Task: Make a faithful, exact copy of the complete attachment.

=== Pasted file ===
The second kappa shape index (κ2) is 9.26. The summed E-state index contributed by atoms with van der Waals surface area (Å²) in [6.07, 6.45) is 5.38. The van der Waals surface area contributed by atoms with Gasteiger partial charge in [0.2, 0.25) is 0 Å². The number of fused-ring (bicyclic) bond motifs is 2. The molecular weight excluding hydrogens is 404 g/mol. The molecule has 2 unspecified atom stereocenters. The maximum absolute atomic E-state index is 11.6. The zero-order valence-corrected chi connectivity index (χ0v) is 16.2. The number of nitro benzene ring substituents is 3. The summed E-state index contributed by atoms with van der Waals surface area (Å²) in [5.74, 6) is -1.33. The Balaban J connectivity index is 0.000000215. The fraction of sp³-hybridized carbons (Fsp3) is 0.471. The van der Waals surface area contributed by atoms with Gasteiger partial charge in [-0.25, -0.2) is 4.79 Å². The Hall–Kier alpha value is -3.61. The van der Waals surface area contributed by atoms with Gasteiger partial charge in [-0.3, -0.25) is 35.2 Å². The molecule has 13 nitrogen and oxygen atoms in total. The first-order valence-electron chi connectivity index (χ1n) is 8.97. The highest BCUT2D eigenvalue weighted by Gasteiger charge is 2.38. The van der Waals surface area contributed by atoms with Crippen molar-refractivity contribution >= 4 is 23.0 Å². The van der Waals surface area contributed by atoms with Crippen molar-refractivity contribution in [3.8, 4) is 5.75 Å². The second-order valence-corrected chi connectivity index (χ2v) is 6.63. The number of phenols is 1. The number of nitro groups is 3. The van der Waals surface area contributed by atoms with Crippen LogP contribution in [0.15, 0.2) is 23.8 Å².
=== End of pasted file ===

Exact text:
The second kappa shape index (κ2) is 9.26. The summed E-state index contributed by atoms with van der Waals surface area (Å²) in [6.07, 6.45) is 5.38. The van der Waals surface area contributed by atoms with Gasteiger partial charge in [0.2, 0.25) is 0 Å². The number of fused-ring (bicyclic) bond motifs is 2. The molecular weight excluding hydrogens is 404 g/mol. The molecule has 2 unspecified atom stereocenters. The maximum absolute atomic E-state index is 11.6. The zero-order valence-corrected chi connectivity index (χ0v) is 16.2. The number of nitro benzene ring substituents is 3. The summed E-state index contributed by atoms with van der Waals surface area (Å²) in [5.74, 6) is -1.33. The Balaban J connectivity index is 0.000000215. The fraction of sp³-hybridized carbons (Fsp3) is 0.471. The van der Waals surface area contributed by atoms with Gasteiger partial charge in [-0.25, -0.2) is 4.79 Å². The Hall–Kier alpha value is -3.61. The van der Waals surface area contributed by atoms with Gasteiger partial charge in [-0.3, -0.25) is 35.2 Å². The molecule has 13 nitrogen and oxygen atoms in total. The first-order valence-electron chi connectivity index (χ1n) is 8.97. The highest BCUT2D eigenvalue weighted by Gasteiger charge is 2.38. The van der Waals surface area contributed by atoms with Crippen molar-refractivity contribution >= 4 is 23.0 Å². The van der Waals surface area contributed by atoms with Crippen molar-refractivity contribution in [3.8, 4) is 5.75 Å². The second-order valence-corrected chi connectivity index (χ2v) is 6.63. The number of phenols is 1. The number of nitro groups is 3. The van der Waals surface area contributed by atoms with Crippen LogP contribution in [0.15, 0.2) is 23.8 Å².